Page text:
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Avatar Trailer Update

Photo of Anne Thompson By Anne Thompson | Thompson on Hollywood August 20, 2009 at 10:14AM

The response to the Avatar teaser trailer that Fox released Thursday was mixed.
Thompson on Hollywood

The response to the Avatar teaser trailer that Fox released Thursday was mixed.

Take Spoutblog for example, which posted ten movies that Avatar resembles, from Hellboy to Willow. Movieline dredges up the disastrous Delgo. Please! You might as well bring up the long-ago-and-far-away Jar Jar Binks. It's absurd, to compare a Nav'i warrior to Legolas in LOTR. Others are bringing up another fantasy world flop, Ferngully. Most of these stories are about traffic-chasing on a slow day. Avatar is tracking interest, which is a good thing.

But this does raise a marketing strategy question. The online trailer--even in HD--doesn't provide the immersive 3-D experience that the 3-D IMAX footage will give audiences on Friday's Avatar Day.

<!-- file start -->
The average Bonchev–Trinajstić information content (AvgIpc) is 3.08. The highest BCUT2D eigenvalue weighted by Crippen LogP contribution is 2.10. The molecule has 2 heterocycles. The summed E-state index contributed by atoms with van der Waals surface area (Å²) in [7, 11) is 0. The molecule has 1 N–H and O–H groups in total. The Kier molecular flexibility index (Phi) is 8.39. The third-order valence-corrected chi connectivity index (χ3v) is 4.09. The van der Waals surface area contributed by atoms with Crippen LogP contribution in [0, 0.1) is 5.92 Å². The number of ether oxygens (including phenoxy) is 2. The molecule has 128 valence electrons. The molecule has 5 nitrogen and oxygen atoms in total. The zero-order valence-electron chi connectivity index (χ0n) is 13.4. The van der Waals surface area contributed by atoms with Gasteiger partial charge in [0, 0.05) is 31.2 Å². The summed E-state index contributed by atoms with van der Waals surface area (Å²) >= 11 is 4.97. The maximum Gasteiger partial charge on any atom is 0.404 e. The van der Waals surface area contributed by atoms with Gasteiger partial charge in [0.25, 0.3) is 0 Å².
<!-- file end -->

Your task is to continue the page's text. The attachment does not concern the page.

The question is whether Cameron and Fox might have been better off withholding some of the images of the Na'vi--the totally computer-graphic elements of the equation--until they could be viewed in context.

I was so wowed by the Comic-Con 3-D footage that I am confident that online naysayers will be singing a different tune after they see the Avatar 16 minutes.

This article is related to: Directors, Franchises, Genres, Studios, Video, Marketing, James Cameron, Avatar, Sci-fi, Twentieth Century Fox, Trailers

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Born and raised in Manhattan, Anne Thompson grew up going to the Thalia and The New Yorker and wound up at grad Cinema Studies at NYU. She worked at United Artists and Film Comment before heading west as that magazine's west coast editor. She wrote for the LA Weekly, Sight and Sound, Empire, The New York Times and Entertainment Weekly before serving as West Coast Editor of Premiere. She wrote for The Washington Post, The London Observer, Wired, More, and Vanity Fair, and did staff stints at The Hollywood Reporter and Variety. She eventually took her blog Thompson on Hollywood to Indiewire. She taught film criticism at USC Critical Studies, and continues to host the fall semester of “Sneak Previews” for UCLA Extension.